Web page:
The football existence of J.R. Jenkins, the Ravens' kickoff specialist, is a necessarily wary one, much like a homeowner who buys the most elaborate home security system, only to sleep each night with one eye open, waiting for someone to barge in.
In Jenkins' case, he has heard the good news from coach Brian Billick that the team will dedicate a roster spot to someone like him, a person whose lone task is to kick off and pin the opposition deep in its territory.
The trouble is that Jenkins, a second-year veteran from Marshall, likely will spend the season looking at the waiver wire to see if there's a kicker out there who could steal his spot.
"You never have anything too nailed down and all to yourself," said Jenkins yesterday after the Ravens broke camp in Westminster. "You watch things. They've committed to maybe keeping a kickoff specialist. You hope that's the route they take and that I'm the guy. I don't think you want too much of a comfort level. You want to keep pressure on yourself."
Jenkins was signed last year as a rookie free agent and got into seven games before he was placed on the practice squad roster in mid-November. His lone field-goal attempt, a 55-yard try against Tampa Bay in September was blocked, but it's in place-kicking where Jenkins believes his NFL future lies.
"I'm looking to get better, not just as a kickoff specialist, but as a field-goal kicker," Jenkins said. "I want to be a field-goal kicker in the league someday, whether it's this year, next year or whenever. But success for me right now is touchbacks."
'Can't stand the Redskins'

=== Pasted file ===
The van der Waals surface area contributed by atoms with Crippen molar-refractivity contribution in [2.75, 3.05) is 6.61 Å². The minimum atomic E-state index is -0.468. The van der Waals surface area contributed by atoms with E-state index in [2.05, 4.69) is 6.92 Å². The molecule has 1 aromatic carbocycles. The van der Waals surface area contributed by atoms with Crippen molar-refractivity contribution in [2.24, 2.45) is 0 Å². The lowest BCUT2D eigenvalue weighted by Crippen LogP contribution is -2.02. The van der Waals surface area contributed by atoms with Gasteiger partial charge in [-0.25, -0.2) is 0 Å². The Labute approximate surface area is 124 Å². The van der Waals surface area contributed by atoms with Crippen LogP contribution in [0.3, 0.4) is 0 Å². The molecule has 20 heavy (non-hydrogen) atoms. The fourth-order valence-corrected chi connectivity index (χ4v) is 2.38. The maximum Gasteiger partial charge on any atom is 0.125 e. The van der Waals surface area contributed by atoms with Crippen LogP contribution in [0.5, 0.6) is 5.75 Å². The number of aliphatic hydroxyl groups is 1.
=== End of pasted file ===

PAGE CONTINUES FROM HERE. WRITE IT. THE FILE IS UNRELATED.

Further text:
A handful of Ravens have been with the team long enough to know that Saturday's game against the Washington Redskins isn't just another game on the schedule for the fans, but rookie wide receiver Chisom Opara knows the rivalry from a native's perspective.
Opara, a Gilman graduate, said he didn't mind the Redskins much when he was a kid, since they were the only football in town during his formative years, as the Colts left Baltimore when he was 3 years old.
"But when the Ravens came to town, that's when the rivalry started," Opara said. "And now, I can't stand the Redskins. But without even saying anything, these guys know what the rivalry is about. You have two of the best linebackers [Ray Lewis and LaVar Arrington] separated by [Interstate] 95 South. You have teams that are similar in terms of the coaches and by the kinds of players they have. So, you don't have to say much about the rivalry. You know there's a bit of animosity between the two squads."
Opara should have bigger things to worry about than the Ravens-Redskins rivalry, namely making the roster. .
"I came out with a goal to play the football I could play and to just keep getting better and to let the coaches decide," Opara said.
The reviews of the veterans of the annual Ravens rookie talent show, held Monday night, are in, and if they are to be believed, the producers at American Idol won't be looking among the rookies for contestants.
"It was the worst," said defensive end Adalius Thomas. "It wasn't too good. It's been a lot better. I hope those guys don't quit their day jobs. Don't quit their day jobs."
Said lineman Edwin Mulitalo: "The quality was poor. The last two years we've had some good ones. They [this year's rookies] get an F for creativity. Rookies are rookies."
Quarterback Kyle Boller drew particular scorn from his teammates for his rendition of an R. Kelly song, Benny.
Said Thomas: "Kyle Boller stunk. His singing stunk."
In his defense, Boller said the CD player he was singing with didn't work properly, thus dragging down his performance.
The apparent highlight of the show was the now-staple war dance performed by Mulitalo, joined by Joe Salave'a, Maake Kemoeatu and rookie Chris Brown, all of Polynesian descent.
"Now, you've got four guys going out there doing their dance," Thomas said. "It's real nice to show how they go to war. You can't understand what they're saying, but it's nice."
Said Mulitalo: "Now, we've got a few more pineapples on the team. The warrior dance is awesome."
The team "awarded" its ugliest player trophy to defensive back Corey Fuller.
"It hurt my heart to see him win," said safety Ed Reed. "I want to send out congratulations to him."
The Ravens drew 66,120 fans to this year's training camp. It is the second highest ever - trailing only the 2001 camp - and is nearly four times the amount that attended the team's first camp in 1996.